Helen Ganya

Songwriter extraordinaire Helen Ganya tackles our quick-fire questions

Hello, Helen. Where are you right now and what can you see?

“I’m currently in Kefalonia, overlooking the sea!”

People may know you as Dog In The Snow – why the pseudonym?

“I thought an alias would allow me the space to create whatever I wanted. I think it helped me build up the confidence to not need a moniker.”

Why the change of name now?

“People used to make fun of my Thai name, however the rise of anti-Asian hate during the Covid pandemic made me realise visibility and representation is key and necessary.”

Your last album, ‘Vanishing Lands’, came to you during a period of “strange dreams”, right?

“The dreams usually come in bouts. My last series was around animals within the walls of my flat that would spill out into the room.”

The new album is called ‘Polish The Machine’… what machine?

“Whatever social constructs and systems we feel we must adhere to. The title track uses it more as a question – do we actually like to polish the machine? I think a lot of the time we don’t actually know that’s what we’re doing.”

You’ve recently entered your 30s, which has caused a level of questioning/re-evaluation, hasn’t it?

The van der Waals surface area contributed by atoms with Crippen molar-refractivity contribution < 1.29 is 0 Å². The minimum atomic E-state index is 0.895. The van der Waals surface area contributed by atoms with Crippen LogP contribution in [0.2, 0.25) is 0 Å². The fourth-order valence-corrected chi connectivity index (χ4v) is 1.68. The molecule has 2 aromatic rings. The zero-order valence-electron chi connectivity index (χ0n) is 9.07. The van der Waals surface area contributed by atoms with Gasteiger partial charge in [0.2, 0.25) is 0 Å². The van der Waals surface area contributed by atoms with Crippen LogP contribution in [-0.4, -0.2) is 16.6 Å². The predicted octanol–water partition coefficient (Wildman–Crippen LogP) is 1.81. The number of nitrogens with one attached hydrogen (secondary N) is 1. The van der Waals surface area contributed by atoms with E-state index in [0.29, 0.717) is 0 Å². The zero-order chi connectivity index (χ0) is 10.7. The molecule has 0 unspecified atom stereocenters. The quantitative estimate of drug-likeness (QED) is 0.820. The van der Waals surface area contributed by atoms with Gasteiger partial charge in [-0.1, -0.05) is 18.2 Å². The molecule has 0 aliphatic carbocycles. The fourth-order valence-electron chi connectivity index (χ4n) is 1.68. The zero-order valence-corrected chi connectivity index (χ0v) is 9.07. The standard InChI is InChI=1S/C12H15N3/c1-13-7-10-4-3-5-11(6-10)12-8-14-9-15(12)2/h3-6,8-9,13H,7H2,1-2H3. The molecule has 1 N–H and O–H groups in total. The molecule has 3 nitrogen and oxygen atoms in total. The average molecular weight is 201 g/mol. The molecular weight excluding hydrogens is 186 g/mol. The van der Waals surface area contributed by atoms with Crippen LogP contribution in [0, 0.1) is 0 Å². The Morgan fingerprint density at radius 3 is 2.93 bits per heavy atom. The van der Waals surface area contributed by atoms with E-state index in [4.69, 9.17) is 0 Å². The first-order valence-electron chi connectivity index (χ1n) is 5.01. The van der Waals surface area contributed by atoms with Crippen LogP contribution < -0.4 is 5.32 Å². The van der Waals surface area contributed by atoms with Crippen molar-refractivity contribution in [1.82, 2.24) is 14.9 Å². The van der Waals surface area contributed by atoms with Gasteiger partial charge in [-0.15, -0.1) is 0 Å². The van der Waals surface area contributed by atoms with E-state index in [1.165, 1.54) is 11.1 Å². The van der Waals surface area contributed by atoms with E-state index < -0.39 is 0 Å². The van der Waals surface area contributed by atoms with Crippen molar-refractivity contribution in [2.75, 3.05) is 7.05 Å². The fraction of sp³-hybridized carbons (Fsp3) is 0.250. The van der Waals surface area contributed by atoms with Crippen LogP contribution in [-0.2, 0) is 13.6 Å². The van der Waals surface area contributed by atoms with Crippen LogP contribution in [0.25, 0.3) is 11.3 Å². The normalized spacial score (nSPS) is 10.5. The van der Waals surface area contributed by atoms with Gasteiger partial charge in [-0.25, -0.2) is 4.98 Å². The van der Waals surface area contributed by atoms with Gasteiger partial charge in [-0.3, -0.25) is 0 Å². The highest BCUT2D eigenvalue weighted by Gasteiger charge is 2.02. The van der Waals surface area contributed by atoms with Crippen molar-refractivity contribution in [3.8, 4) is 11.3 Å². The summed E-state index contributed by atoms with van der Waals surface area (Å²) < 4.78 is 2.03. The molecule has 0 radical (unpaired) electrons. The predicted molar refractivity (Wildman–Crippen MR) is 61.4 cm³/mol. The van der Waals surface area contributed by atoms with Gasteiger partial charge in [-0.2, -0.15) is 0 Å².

“It sure has! How does one contend with the societal, ‘normal’ expectations of their 30s, particularly in the middle of climate breakdown and so many social inequalities? Part of my existential response was to go back to university and do an MSc in Climate Change.”

There are some great themes on the new record. We like the idea of “slightly fearing the ordinary”. Tell us about that…

“It isn’t a critique on humility, or those who desire to live a good and quiet life. I see the ordinary as the systems that promote a status quo which only benefits a very small percentage of humanity. Sometimes it feels opposite to the line by US writer Joan Didion, who said: ‘The centre will not hold’ – it feels more like the centre does hold while everything breaks down around it.”

You have some cracking influences – Clint Mansell, Brian Eno, David Lynch… that’s a heady brew. Film is important to you?

“Yes, I love film. I can see each one of my songs visually. If I had the money and time, I would create a video for all of them!”

If you could soundtrack any film, what would it be – and why?

“If someone created a film that was a claustrophobic mix of ‘Hard To Be A God’ with a suburban sci-fi world like ‘Vivarium’, plus a tinge of Shirley Jackson-type horror, then sign me up!”

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